A separate topic is private property. There is still the mentality that what we have has been given to us temporarily, and that it can be taken away at any moment. I’m not only talking about the hundreds of thousands of registered companies but also about the basics, such as our own homes. For example, many of those who have a home within Moscow’s Garden Ring, the price of which is a few hundred thousand dollars, don’t even appreciate that they have a serious asset that they need to deal with correctly. We haven’t yet got a proper institute of private property, which is key for a market economy – either in terms of feeling like an owner, or in the overall judicial system and tradition of successors. In 10-15 years this question will become even more acute for those who made their money in the 1990s. To help owners of assets understand which is the best model for them, we created Phoenix Advisors, which undertakes wealth curation for owners, heirs and successors alike.

There is a fundamental challenge. It’s well known that society develops like a spiral, and today’s technology disruption is a new twist in its development. The scale of the impact on society is akin to what humanity experienced during the time of the great geographical discoveries, when South America was discovered and the sea route to India via the southern tip of Africa. And if the geographical revolution led to the renaissance, and then the industrial revolution, so today we are living through the technological revolution which will bring not only serious changes to our technology but also to the society, politics, education and many other spheres. Our entire way of doing things, which once seemed fixed forever, is now being brought into question. For example, who can say today what repercussions Uber will have for us, given that they provide work for millions of private drivers yet don’t own a single car themselves or make them. Especially as in a few years driverless cars will be around. You can say the same thing about Google and Facebook. The question isn’t about whether everything will or won’t move over to these platforms, and not about virtual technologies and their potential applications in education, medicine, science and everyday life, but about the qualitative change in the system of relationships, the process of interaction, public institutions and everything else.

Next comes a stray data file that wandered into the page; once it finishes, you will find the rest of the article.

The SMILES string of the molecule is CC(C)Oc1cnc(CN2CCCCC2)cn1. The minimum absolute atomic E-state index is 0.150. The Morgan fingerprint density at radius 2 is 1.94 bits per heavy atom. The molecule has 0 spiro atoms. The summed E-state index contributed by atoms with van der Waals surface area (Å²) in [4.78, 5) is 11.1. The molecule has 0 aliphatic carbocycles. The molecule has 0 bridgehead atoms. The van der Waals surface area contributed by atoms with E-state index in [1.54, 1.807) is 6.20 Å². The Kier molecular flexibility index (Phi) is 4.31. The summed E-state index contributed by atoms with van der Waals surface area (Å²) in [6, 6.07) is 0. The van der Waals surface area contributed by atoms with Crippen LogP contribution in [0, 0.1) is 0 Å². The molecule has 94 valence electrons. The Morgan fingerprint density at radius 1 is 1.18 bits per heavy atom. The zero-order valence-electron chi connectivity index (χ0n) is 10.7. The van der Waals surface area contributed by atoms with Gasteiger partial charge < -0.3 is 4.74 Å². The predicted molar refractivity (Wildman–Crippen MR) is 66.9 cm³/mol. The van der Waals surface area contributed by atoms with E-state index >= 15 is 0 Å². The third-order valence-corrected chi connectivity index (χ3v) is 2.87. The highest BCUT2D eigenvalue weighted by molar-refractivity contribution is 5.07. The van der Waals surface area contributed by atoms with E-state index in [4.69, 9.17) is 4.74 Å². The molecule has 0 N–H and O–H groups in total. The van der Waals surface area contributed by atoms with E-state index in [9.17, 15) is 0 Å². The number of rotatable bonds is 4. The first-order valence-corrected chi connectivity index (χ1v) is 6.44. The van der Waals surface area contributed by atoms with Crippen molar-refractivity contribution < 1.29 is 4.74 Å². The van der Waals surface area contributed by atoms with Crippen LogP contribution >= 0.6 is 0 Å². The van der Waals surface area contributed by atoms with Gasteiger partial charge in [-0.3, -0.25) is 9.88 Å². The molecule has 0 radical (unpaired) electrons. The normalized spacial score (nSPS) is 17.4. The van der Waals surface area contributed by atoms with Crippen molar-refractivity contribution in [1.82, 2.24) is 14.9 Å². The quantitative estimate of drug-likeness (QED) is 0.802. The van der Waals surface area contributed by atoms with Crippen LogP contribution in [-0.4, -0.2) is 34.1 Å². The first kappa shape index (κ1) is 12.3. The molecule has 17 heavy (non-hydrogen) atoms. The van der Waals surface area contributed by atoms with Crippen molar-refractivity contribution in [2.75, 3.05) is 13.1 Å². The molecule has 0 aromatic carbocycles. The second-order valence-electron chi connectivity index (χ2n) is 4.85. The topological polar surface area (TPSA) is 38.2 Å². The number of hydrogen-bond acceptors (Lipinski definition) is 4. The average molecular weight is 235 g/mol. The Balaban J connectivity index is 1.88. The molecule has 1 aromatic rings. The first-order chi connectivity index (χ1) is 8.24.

Developing technology leads to, on the one hand, an increase in stratification, and on the other to the rise in increased interconnectedness – technological, informational. What does this mean? Today, the world has over 200 recognized governments, of which about 50 are affluent, and the remaining three quarters fall into the category of developing. Previously, the citizens of the leading countries didn’t think that the problems of the majority of the world could affect them, unlike today. The world hardly has any untouched areas any more, it has become interconnected, and what goes on in the problematic areas affects everyone. Now, it seems to us that refugees from conflict zones is an extremely serious issue, but in the meantime if the temperate of the planet rises by even a single degree, tens of millions of people from Africa and the iddle East will come pouring into Europe. This is many times the current number fleeing from Syria and Iraq. This wave of migration will not only overwhelm Europe – it will affect everybody. Therefore, there is an intensified polarization of global processes: on the one hand, everyone understands that there will only be more interconnectedness, on the other – there are more people who are afraid of change. They vote for Brexit, for Trump ... Isolationism and nationalist policies grow. It is a natural human reaction to the fear of change.

But you’ve found your niche and are following it according to a plan.

Once more, it is a question of choice and readiness to accept risk. You can say that everything is terrible, build a house with high walls, sit inside it and breathe clean air pumped though a special filter and wait for the bombs to go off. And you can think, “How wonderful it is that I’ve got enough canned food to last for two years!”

Have you built yourself a bunker?